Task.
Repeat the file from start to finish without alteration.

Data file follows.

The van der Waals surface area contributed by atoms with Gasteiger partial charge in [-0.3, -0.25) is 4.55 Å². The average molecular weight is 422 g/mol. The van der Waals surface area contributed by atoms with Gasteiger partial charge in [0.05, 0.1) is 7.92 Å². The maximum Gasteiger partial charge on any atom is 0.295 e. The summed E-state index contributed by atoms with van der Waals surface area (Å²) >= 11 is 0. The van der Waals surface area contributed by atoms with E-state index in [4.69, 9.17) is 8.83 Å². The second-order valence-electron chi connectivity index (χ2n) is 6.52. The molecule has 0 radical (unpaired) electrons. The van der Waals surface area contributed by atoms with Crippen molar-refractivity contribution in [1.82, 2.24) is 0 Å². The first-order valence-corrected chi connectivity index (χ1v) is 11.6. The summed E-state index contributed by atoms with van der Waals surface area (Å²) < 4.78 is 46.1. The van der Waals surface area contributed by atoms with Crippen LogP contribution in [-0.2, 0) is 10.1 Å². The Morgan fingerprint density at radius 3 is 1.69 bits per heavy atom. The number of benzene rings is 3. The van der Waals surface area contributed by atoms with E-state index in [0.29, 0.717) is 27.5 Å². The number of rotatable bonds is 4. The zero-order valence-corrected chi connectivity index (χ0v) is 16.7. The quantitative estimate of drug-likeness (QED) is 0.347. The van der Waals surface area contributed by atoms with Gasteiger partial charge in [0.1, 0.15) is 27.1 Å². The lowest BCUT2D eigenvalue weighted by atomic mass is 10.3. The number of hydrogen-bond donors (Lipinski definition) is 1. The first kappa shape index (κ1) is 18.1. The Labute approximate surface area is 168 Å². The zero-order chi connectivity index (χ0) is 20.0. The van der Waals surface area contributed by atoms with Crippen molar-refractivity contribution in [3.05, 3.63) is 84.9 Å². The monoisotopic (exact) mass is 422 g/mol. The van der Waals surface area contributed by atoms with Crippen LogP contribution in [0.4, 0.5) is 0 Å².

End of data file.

The van der Waals surface area contributed by atoms with Gasteiger partial charge in [-0.3, -0.25) is 4.55 Å². The average molecular weight is 422 g/mol. The van der Waals surface area contributed by atoms with Gasteiger partial charge in [0.05, 0.1) is 7.92 Å². The maximum Gasteiger partial charge on any atom is 0.295 e. The summed E-state index contributed by atoms with van der Waals surface area (Å²) >= 11 is 0. The van der Waals surface area contributed by atoms with E-state index in [4.69, 9.17) is 8.83 Å². The second-order valence-electron chi connectivity index (χ2n) is 6.52. The molecule has 0 radical (unpaired) electrons. The van der Waals surface area contributed by atoms with Crippen molar-refractivity contribution in [1.82, 2.24) is 0 Å². The first-order valence-corrected chi connectivity index (χ1v) is 11.6. The summed E-state index contributed by atoms with van der Waals surface area (Å²) < 4.78 is 46.1. The van der Waals surface area contributed by atoms with Crippen LogP contribution in [-0.2, 0) is 10.1 Å². The Morgan fingerprint density at radius 3 is 1.69 bits per heavy atom. The number of benzene rings is 3. The van der Waals surface area contributed by atoms with E-state index in [0.29, 0.717) is 27.5 Å². The number of rotatable bonds is 4. The zero-order valence-corrected chi connectivity index (χ0v) is 16.7. The quantitative estimate of drug-likeness (QED) is 0.347. The van der Waals surface area contributed by atoms with Gasteiger partial charge in [0.1, 0.15) is 27.1 Å². The lowest BCUT2D eigenvalue weighted by atomic mass is 10.3. The number of hydrogen-bond donors (Lipinski definition) is 1. The first kappa shape index (κ1) is 18.1. The Labute approximate surface area is 168 Å². The zero-order chi connectivity index (χ0) is 20.0. The van der Waals surface area contributed by atoms with Crippen molar-refractivity contribution in [3.05, 3.63) is 84.9 Å². The monoisotopic (exact) mass is 422 g/mol. The van der Waals surface area contributed by atoms with Crippen LogP contribution in [0.4, 0.5) is 0 Å².